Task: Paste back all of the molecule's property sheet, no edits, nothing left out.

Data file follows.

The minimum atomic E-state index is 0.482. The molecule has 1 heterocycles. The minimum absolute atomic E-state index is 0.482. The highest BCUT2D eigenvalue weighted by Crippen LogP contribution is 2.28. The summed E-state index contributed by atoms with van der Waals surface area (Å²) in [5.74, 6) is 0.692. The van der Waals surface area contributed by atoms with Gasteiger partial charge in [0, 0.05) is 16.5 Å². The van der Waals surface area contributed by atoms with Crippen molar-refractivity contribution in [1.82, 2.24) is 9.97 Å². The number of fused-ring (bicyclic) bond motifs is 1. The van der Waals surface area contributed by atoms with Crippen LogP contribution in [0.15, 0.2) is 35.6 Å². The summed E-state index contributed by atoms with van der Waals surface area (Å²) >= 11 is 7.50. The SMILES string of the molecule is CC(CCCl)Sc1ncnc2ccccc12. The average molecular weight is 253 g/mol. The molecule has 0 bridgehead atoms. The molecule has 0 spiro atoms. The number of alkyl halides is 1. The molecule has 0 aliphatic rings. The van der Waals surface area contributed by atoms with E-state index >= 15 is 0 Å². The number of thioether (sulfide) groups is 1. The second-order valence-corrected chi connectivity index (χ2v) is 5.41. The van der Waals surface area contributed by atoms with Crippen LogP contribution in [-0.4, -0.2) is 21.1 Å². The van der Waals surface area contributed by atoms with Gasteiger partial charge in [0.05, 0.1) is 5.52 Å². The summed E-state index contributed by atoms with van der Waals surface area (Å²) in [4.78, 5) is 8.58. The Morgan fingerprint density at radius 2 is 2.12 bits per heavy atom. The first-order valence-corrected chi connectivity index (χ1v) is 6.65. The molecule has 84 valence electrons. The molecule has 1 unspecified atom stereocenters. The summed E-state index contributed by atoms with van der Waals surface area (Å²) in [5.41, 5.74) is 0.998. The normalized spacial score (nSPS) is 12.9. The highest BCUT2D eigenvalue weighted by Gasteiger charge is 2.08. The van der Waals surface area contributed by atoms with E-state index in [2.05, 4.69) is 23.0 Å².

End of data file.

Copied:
The minimum atomic E-state index is 0.482. The molecule has 1 heterocycles. The minimum absolute atomic E-state index is 0.482. The highest BCUT2D eigenvalue weighted by Crippen LogP contribution is 2.28. The summed E-state index contributed by atoms with van der Waals surface area (Å²) in [5.74, 6) is 0.692. The van der Waals surface area contributed by atoms with Gasteiger partial charge in [0, 0.05) is 16.5 Å². The van der Waals surface area contributed by atoms with Crippen molar-refractivity contribution in [1.82, 2.24) is 9.97 Å². The number of fused-ring (bicyclic) bond motifs is 1. The van der Waals surface area contributed by atoms with Crippen LogP contribution in [0.15, 0.2) is 35.6 Å². The summed E-state index contributed by atoms with van der Waals surface area (Å²) >= 11 is 7.50. The SMILES string of the molecule is CC(CCCl)Sc1ncnc2ccccc12. The average molecular weight is 253 g/mol. The molecule has 0 bridgehead atoms. The molecule has 0 spiro atoms. The number of alkyl halides is 1. The molecule has 0 aliphatic rings. The van der Waals surface area contributed by atoms with E-state index >= 15 is 0 Å². The number of thioether (sulfide) groups is 1. The second-order valence-corrected chi connectivity index (χ2v) is 5.41. The van der Waals surface area contributed by atoms with Crippen LogP contribution in [-0.4, -0.2) is 21.1 Å². The van der Waals surface area contributed by atoms with Gasteiger partial charge in [0.05, 0.1) is 5.52 Å². The summed E-state index contributed by atoms with van der Waals surface area (Å²) in [4.78, 5) is 8.58. The Morgan fingerprint density at radius 2 is 2.12 bits per heavy atom. The first-order valence-corrected chi connectivity index (χ1v) is 6.65. The molecule has 84 valence electrons. The molecule has 1 unspecified atom stereocenters. The summed E-state index contributed by atoms with van der Waals surface area (Å²) in [5.41, 5.74) is 0.998. The normalized spacial score (nSPS) is 12.9. The highest BCUT2D eigenvalue weighted by Gasteiger charge is 2.08. The van der Waals surface area contributed by atoms with E-state index in [2.05, 4.69) is 23.0 Å².